- They can abandon the currency debasing YCC madness, thereby naturally allowing bonds to sink and yields (and hence rates) to skyrocket, thereby ushering a total blood bath in stock and bond bubbles reliant on low yields and cheap debt.
See the dilemma?
The experts, (another euphemism…) are thus caught between a market-crushing rock and a currency-killing hard place of their own doing.
Speaking of experts, I hear Biden, like all his predecessors, red and blue, is shrugging off warnings of what another $1.9 trillion in “stimulus” (i.e. debt) will do to an already debt-soaked nation.
But hey, just toss it on Uncle Sam’s bar tab of debt and issue some more IOU’s for quick Fed absorption, as the US is now a nation mislead to believe that more is more—and that more debt is a substitute for income or growth.
As always, and as expected, all conversations as well as really bad policies lead back to gold, which unlike the yield curve controlled (i.e. debased) USD, remains an actual store of value, despite Bitcoin’s current mania.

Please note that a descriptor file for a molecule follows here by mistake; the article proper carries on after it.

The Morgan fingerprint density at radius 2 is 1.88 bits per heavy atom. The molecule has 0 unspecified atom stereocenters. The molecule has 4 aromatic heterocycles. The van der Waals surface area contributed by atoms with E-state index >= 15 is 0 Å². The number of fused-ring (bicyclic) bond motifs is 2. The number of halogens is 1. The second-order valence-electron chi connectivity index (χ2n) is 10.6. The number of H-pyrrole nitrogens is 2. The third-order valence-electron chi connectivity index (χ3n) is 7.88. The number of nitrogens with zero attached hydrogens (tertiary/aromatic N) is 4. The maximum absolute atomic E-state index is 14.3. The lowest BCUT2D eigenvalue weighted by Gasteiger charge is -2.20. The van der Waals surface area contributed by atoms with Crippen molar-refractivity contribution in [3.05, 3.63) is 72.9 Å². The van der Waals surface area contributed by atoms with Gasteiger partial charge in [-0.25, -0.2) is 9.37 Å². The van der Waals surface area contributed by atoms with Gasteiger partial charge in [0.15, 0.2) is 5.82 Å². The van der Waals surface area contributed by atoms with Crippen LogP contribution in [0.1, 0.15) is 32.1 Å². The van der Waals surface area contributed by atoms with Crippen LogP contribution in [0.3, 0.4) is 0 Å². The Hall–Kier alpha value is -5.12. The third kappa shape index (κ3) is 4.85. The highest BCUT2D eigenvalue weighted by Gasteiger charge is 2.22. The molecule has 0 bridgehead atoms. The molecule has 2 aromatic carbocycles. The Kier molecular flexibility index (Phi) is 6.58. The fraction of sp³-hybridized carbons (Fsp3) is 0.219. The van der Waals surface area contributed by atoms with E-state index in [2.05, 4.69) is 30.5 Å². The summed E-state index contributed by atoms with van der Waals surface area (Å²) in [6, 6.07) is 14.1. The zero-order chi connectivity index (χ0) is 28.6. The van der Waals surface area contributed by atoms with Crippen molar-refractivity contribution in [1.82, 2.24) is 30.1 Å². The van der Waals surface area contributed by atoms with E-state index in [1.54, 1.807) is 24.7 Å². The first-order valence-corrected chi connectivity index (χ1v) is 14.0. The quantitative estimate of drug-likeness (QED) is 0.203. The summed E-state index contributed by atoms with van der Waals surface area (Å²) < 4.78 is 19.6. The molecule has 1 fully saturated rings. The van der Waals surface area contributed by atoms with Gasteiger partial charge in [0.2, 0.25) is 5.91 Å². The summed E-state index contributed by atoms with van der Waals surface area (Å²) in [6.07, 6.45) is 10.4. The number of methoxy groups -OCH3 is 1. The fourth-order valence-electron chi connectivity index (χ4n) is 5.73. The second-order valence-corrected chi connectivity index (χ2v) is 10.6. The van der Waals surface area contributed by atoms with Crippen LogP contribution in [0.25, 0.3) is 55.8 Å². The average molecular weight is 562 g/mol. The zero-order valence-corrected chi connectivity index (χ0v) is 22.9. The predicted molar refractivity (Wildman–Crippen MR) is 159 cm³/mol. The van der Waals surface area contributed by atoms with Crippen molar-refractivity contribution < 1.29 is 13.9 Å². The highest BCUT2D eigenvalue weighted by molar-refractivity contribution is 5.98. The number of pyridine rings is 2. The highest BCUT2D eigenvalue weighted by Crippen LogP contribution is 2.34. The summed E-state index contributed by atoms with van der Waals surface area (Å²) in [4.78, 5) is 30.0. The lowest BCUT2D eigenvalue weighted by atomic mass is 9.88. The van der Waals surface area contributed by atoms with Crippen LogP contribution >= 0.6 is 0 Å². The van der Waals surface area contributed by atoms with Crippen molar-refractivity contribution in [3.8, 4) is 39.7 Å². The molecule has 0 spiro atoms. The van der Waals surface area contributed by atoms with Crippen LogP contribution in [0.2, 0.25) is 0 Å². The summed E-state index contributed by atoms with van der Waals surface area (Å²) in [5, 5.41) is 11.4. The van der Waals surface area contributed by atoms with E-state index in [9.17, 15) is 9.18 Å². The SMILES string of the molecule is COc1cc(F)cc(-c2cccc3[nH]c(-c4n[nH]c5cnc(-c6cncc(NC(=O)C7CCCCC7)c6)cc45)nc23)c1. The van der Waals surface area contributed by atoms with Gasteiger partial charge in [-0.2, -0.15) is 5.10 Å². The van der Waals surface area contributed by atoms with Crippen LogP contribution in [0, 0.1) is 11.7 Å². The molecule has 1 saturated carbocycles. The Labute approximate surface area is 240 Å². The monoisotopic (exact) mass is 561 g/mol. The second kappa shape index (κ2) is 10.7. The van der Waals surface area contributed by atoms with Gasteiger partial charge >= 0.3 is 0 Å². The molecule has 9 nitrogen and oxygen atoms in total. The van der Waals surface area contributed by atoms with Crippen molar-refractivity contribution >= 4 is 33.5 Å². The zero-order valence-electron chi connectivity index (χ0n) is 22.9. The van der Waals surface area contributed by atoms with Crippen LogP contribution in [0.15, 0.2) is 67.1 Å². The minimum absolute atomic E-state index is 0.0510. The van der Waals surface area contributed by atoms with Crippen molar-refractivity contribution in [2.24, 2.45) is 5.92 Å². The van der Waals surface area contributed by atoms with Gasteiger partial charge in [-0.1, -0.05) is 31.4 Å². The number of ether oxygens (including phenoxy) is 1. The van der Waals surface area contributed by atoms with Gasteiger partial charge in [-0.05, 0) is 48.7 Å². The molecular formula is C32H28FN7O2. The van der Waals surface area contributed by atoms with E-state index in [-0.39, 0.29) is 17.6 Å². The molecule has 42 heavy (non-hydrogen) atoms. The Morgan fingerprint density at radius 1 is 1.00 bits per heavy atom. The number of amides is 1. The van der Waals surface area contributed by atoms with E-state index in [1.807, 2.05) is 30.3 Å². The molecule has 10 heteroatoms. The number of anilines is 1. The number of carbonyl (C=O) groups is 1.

Since 1971, the USD, when measured against a milligram of gold, has lost 97% of its value.
Thus, when thinking of fancy labels and proper nouns, which of the two—gold or the greenback– would you still want to label as real money?
That too, is a rhetorical question.
2 thoughts on “Losing Control of Yield Curve Controls”
So today yields started to rise, is this another warning shit across our bows to get our investments in to commodities real value, gold etc?
Read your book, and even understood a whole lot more than I thought I would! Best Regards
Michael, great question. I think further YCC in the near term will step in to control yields and rates–but only when the Fed gets really scared–i.e. when markets get dangerously volatile. They won’t let yields rise above 2.5% without stepping in for more “support.” The key will be inflation–which we know is bogusly measured by the CPI. That said, as prices in commodities like corn, timber, beef etc make a steady move north, commodity-driven inflation will send real yields into negative territory. That is when gold typically takes off, as was seen when real yields were negative past the -1% level between mid 2018 and mid 2020–not to mention the 1970’s–but that’s an entirely different scenario. I’ll be posting something next week on negative real yields.